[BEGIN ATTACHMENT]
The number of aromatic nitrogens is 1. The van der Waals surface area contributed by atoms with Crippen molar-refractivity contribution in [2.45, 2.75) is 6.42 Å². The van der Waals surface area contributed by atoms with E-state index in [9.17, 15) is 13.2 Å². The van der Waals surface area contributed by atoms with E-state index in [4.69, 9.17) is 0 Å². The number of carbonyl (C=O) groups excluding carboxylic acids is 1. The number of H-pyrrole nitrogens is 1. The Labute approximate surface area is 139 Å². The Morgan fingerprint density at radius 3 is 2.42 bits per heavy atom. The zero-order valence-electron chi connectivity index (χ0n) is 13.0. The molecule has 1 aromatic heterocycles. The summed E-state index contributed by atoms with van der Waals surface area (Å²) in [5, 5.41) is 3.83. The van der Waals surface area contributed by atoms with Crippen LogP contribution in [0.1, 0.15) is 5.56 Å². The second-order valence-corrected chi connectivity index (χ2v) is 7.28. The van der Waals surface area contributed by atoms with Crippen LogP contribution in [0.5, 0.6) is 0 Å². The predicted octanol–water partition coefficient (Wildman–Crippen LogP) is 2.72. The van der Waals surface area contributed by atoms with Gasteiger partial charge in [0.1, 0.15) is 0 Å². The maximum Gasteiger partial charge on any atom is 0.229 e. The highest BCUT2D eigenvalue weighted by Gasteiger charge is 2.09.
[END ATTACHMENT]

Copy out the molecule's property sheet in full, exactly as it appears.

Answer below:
The number of aromatic nitrogens is 1. The van der Waals surface area contributed by atoms with Crippen molar-refractivity contribution in [2.45, 2.75) is 6.42 Å². The van der Waals surface area contributed by atoms with E-state index in [9.17, 15) is 13.2 Å². The van der Waals surface area contributed by atoms with E-state index in [4.69, 9.17) is 0 Å². The number of carbonyl (C=O) groups excluding carboxylic acids is 1. The number of H-pyrrole nitrogens is 1. The Labute approximate surface area is 139 Å². The Morgan fingerprint density at radius 3 is 2.42 bits per heavy atom. The zero-order valence-electron chi connectivity index (χ0n) is 13.0. The molecule has 1 aromatic heterocycles. The summed E-state index contributed by atoms with van der Waals surface area (Å²) in [5, 5.41) is 3.83. The van der Waals surface area contributed by atoms with Crippen LogP contribution in [0.1, 0.15) is 5.56 Å². The second-order valence-corrected chi connectivity index (χ2v) is 7.28. The van der Waals surface area contributed by atoms with Crippen LogP contribution in [0.5, 0.6) is 0 Å². The predicted octanol–water partition coefficient (Wildman–Crippen LogP) is 2.72. The van der Waals surface area contributed by atoms with Gasteiger partial charge in [0.1, 0.15) is 0 Å². The maximum Gasteiger partial charge on any atom is 0.229 e. The highest BCUT2D eigenvalue weighted by Gasteiger charge is 2.09.